sing'-erz, sing'-ing: Singing seems to have become a regular profession at quite early date among the Hebrews. David had his troupe of "singing men and singing women" at Jerusalem (2Sa 19:35), and no doubt Solomon added to their numbers. Isa 23:16 suggests that it was not uncommon for foreign female minstrels of questionable character to be heard making "sweet melody," singing songs along the streets and highways of Judea. Nor was the worship of the temple left to the usually incompetent and inconstant leadership of amateur choristers. The elaborate regulations drawn up for the constitution of the temple orchestra and chorus are referred to under MUSIC (which see). It has been inferred from Ezr 2:65 that women were included among the temple singers, but this is erroneous, as the musicians there mentioned were of the class employed at banquets, festivals, etc. The temple choir consisted exclusively of Levites, one essential qualification of an active member of that order being a good voice.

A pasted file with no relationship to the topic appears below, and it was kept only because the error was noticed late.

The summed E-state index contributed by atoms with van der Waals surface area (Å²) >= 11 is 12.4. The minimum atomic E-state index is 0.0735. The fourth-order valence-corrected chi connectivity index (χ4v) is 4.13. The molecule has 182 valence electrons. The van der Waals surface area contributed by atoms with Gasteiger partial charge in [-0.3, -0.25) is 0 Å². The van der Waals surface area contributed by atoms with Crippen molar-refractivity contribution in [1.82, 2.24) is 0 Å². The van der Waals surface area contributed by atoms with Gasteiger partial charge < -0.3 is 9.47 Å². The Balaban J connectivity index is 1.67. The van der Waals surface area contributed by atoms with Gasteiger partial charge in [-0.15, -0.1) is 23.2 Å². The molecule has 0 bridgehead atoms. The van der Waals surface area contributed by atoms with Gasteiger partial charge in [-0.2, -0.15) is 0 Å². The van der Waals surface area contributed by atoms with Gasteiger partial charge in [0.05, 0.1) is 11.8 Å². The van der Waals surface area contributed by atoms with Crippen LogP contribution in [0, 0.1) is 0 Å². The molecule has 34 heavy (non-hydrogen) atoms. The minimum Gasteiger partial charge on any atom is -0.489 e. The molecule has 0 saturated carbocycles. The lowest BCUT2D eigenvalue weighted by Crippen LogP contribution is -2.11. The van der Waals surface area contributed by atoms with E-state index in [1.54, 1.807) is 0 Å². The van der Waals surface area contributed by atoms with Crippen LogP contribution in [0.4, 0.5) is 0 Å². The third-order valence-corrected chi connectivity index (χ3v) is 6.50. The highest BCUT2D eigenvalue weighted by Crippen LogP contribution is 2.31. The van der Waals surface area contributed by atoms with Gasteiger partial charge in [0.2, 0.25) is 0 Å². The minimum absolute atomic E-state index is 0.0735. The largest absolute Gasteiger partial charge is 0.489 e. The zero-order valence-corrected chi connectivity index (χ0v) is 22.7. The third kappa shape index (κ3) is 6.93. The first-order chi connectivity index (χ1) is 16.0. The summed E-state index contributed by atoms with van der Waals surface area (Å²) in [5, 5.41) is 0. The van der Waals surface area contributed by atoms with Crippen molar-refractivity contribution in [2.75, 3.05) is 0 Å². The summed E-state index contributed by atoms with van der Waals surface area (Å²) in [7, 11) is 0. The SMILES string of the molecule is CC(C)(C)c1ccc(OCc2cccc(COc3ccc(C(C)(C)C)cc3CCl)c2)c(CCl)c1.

Of the vocal method of the Hebrews we know nothing. Wellhausen imagines that he can detect one of the singers, in the portrayal of an Assyrian band, compressing his throat in order to produce a vibrato; and it is quite possible that in other respects as well as this, ancient and modern oriental vocalization resembled each other. But that is about all that can be said.
On the other hand, we cannot repeat too often that we are quite unable to identify any intervals, scales, or tunes as having been used in ancient Israel. Even those who hold that the early church took the Gregorian "tones" from the synagogue, confess that it was "certainly not without considerable modifications." And, of course, there was not the slightest affinity between the Hebrew and the Anglican chant.